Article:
—Jefferson's "infidelity" seems to have early settled down into a mild form of unitarianism, and his letters and those of President John Adams, show that the two were almost entirely at one in all essential points of religious belief. The different treatment of the two men, in this regard, by standard writers, is characteristic. In Adams' case, it is always slurred over as a matter interesting only to himself; in Jefferson's, the language of the orthodox New England clergy of his time is still the canon of criticism. The charge of cowardice rests only on his hurried escape from the British, while governor of Virginia. His responsibility for the doctrine of nullification is elsewhere considered. (See NULLIFICATION.) The charge of shiftiness and other bad qualities above specified rests on a different basis. It is really due to the needlessly high plane on which he set his political theory to work. His doctrine that every broad construction of the doubtful powers of the federal government is a violation of the organic law, is, in brief. illegal, was never recognized by his opponents or maintained in practice by himself or his disciples. The former recognized only expediency or inexpediency as a test of construction; and the latter, whenever they yielded in any degree to the irresistible current of events and relaxed their rule of action, laid themselves open to the charges of bigotry in applying their political theory to their opponents and of looseness in applying it to themselves. (See DEMOCRATIC-REPUBLICAN PARTY, VI.)


—Before 1789 Jefferson's political work consisted in his authorship of the act for religious toleration in Virginia, and of the declaration of independence. After 1789 his work consisted in the organization of the democratic-republican party (which see). This last work deserves consideration from several different sides. 1. From the point of view of the individual it was almost wholly beneficent. The individual American citizen is very largely indebted to the spread of Jeffersonian ideas for his unrestricted right of suffrage, his voluntary religious status, and his active individualistic life, free equally from the control of classes and from sympathy with the prejudices of classes, to which Hamilton was strongly addicted. 2. From the point of view of the states its influence was mixed, good and bad. On the one hand, by maintaining between the individual and the national government the shield of a powerful series of state corporations, it protected the individual, simplified the work of the national government, and made its expansion over an enormous territory a possibility and a success. On the other hand, its secondary development was naturally into a state feeling for the sake of the state or of a section, not of the individual. (See STATE SOVEREIGNTY.) On the whole, in spite of the heavy weight of the war of the rebellion in the scale of evil, the good seems to have largely predominated. 3. From the national point of view the influence of Jefferson's work seems at first sight to have been wholly bad. It hampered the efficiency of the national government, indirectly endangered its existence by the development of the excrescence of state sovereignty, and in a variety of ways impeded the growth of a real national feeling. Nevertheless, even in this apparent evil, the good has predominated. If the growth of national feeling has been slower because of the adverse influence of Jeffersonian ideas, it has been all the healthier for it, and will last the longer. Rapid growth implies early decay, and it is almost equally reason for gratitude that the national idea has been established and that it has been established slowly and naturally. Again, while Jefferson's work could never have prevented the final establishment of nationality, it has succeeded in guarding under it the rights of the individual, for which the original Hamiltonian idea had comparatively little regard. (See NATION.) On the whole, the ultimate combination of the two forces could hardly be better stated than in the words of a writer in "The Nation" (cited under HAMILTON, ALEXANDER): "At the present moment Jefferson rules in the manner and after the methods prescribed by Hamilton. Hamilton's theory perished before the advance of democratic principles; but Jefferson utterly failed to destroy the wise system devised by his opponent."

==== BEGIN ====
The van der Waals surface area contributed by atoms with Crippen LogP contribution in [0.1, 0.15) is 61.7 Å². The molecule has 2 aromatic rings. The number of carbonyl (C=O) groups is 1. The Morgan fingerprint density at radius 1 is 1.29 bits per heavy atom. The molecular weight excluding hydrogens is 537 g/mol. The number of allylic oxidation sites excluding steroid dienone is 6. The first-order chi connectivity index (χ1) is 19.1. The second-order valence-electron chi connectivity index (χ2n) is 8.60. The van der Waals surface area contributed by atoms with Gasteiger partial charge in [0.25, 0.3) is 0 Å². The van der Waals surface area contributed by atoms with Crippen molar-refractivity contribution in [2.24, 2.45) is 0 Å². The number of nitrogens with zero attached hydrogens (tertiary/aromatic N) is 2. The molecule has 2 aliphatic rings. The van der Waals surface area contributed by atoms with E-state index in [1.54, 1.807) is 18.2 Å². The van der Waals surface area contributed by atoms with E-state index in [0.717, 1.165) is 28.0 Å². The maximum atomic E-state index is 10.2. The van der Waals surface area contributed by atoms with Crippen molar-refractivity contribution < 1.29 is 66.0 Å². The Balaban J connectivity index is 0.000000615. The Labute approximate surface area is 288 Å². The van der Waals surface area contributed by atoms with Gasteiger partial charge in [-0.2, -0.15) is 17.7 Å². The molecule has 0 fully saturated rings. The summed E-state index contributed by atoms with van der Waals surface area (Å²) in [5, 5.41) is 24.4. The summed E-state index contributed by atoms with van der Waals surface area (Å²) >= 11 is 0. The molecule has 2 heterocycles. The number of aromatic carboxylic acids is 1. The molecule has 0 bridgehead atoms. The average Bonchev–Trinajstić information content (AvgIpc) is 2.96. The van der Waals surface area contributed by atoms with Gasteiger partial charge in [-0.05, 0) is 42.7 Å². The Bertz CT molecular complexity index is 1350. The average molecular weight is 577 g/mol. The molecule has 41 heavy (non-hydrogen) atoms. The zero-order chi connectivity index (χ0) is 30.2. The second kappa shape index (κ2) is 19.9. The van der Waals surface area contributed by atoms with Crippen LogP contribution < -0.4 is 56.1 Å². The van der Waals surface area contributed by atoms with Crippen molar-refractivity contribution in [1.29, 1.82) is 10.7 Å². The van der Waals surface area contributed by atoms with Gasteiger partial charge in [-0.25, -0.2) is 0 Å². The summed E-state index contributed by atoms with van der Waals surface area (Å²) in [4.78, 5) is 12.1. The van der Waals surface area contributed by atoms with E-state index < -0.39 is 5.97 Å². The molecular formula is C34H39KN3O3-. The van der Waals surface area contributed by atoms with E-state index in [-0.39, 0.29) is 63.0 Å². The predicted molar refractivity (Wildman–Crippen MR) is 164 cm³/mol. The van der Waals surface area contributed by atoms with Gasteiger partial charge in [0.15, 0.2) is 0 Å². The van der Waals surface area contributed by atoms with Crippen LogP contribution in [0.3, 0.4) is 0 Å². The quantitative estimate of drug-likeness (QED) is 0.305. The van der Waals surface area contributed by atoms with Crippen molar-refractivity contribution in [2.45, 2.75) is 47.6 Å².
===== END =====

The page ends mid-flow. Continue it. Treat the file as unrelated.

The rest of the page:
—Jefferson's Works have been twice collected. The best and most comprehensive edition is that of H. A. Washington in nine volumes (1853); the most convenient is that of T. J Randolph, in four volumes (1829). The best Life is that of II. S. Randall (1858); see also Carpenter's Memoirs of Jefferson (1809). Rayner's Life of Jefferson (1834); Tucker's Life of Jefferson (1837); Smuckers' Life and Times of Jefferson (1839); DeWitt's (Church's trans.) Jefferson and the American Democracy (1862); Parton's Life of Jefferson (1874); Abbott's (or Lincoln's) Lives of the Presidents; 1 Statesman's Manual (for his messages): 2 Brougham's Eminent Statesmen (edit 1854), 320, Parker's Historie Americans, 235: Cobb's Miscellanies, 5: Atlantic Monthly. January, 1862; Lippincott's Magazine, September, 1868, National Quarterly Review, March, 1875. The favorable view of Jefferson's work will generally be found in the authorities under DEMOCRATIC REPUBLICAN PARTY; the other side in the authorities cited under FEDERAL PARTY, see also Danvers' Picture of a republican magistrate of the new school (1808); II. Lee's Observations on the Writings of Jefferson (1832); Dwight's Character of Jefferson, as exhibited in his Writings (1839). For his private life see J. E. Cooke's Youth of Jefferson (1854); Pierson Jefferson at Monticello (1862), S. N. Randolph's Domestic Life of Jefferson (1871). and his autobiography in his Works.